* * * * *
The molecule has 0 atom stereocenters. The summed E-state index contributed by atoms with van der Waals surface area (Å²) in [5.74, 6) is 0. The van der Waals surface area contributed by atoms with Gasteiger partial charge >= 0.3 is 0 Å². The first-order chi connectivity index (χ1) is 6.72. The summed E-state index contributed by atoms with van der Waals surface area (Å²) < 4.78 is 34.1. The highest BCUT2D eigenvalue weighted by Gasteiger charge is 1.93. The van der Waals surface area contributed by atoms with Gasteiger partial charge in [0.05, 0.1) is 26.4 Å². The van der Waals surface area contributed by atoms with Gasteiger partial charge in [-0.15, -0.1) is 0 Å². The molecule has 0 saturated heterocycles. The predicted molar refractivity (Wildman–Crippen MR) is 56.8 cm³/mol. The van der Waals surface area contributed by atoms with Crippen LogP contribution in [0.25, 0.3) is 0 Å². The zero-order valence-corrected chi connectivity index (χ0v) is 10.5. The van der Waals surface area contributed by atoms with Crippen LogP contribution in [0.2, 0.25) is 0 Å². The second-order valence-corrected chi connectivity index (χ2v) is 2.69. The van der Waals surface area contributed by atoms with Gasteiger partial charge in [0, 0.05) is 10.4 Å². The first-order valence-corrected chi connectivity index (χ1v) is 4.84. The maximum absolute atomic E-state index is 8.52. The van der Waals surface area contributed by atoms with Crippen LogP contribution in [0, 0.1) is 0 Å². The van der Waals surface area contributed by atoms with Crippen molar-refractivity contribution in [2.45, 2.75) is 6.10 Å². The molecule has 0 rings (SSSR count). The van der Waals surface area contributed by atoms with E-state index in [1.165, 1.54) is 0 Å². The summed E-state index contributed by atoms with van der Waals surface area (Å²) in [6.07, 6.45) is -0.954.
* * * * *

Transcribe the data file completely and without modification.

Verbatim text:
The molecule has 0 atom stereocenters. The summed E-state index contributed by atoms with van der Waals surface area (Å²) in [5.74, 6) is 0. The van der Waals surface area contributed by atoms with Gasteiger partial charge >= 0.3 is 0 Å². The first-order chi connectivity index (χ1) is 6.72. The summed E-state index contributed by atoms with van der Waals surface area (Å²) < 4.78 is 34.1. The highest BCUT2D eigenvalue weighted by Gasteiger charge is 1.93. The van der Waals surface area contributed by atoms with Gasteiger partial charge in [0.05, 0.1) is 26.4 Å². The van der Waals surface area contributed by atoms with Gasteiger partial charge in [-0.15, -0.1) is 0 Å². The molecule has 0 saturated heterocycles. The predicted molar refractivity (Wildman–Crippen MR) is 56.8 cm³/mol. The van der Waals surface area contributed by atoms with Crippen LogP contribution in [0.25, 0.3) is 0 Å². The zero-order valence-corrected chi connectivity index (χ0v) is 10.5. The van der Waals surface area contributed by atoms with Crippen LogP contribution in [0.2, 0.25) is 0 Å². The second-order valence-corrected chi connectivity index (χ2v) is 2.69. The van der Waals surface area contributed by atoms with Gasteiger partial charge in [0, 0.05) is 10.4 Å². The first-order valence-corrected chi connectivity index (χ1v) is 4.84. The maximum absolute atomic E-state index is 8.52. The van der Waals surface area contributed by atoms with Crippen LogP contribution in [0, 0.1) is 0 Å². The van der Waals surface area contributed by atoms with Crippen molar-refractivity contribution in [2.45, 2.75) is 6.10 Å². The molecule has 0 rings (SSSR count). The van der Waals surface area contributed by atoms with E-state index in [1.165, 1.54) is 0 Å². The summed E-state index contributed by atoms with van der Waals surface area (Å²) in [6.07, 6.45) is -0.954.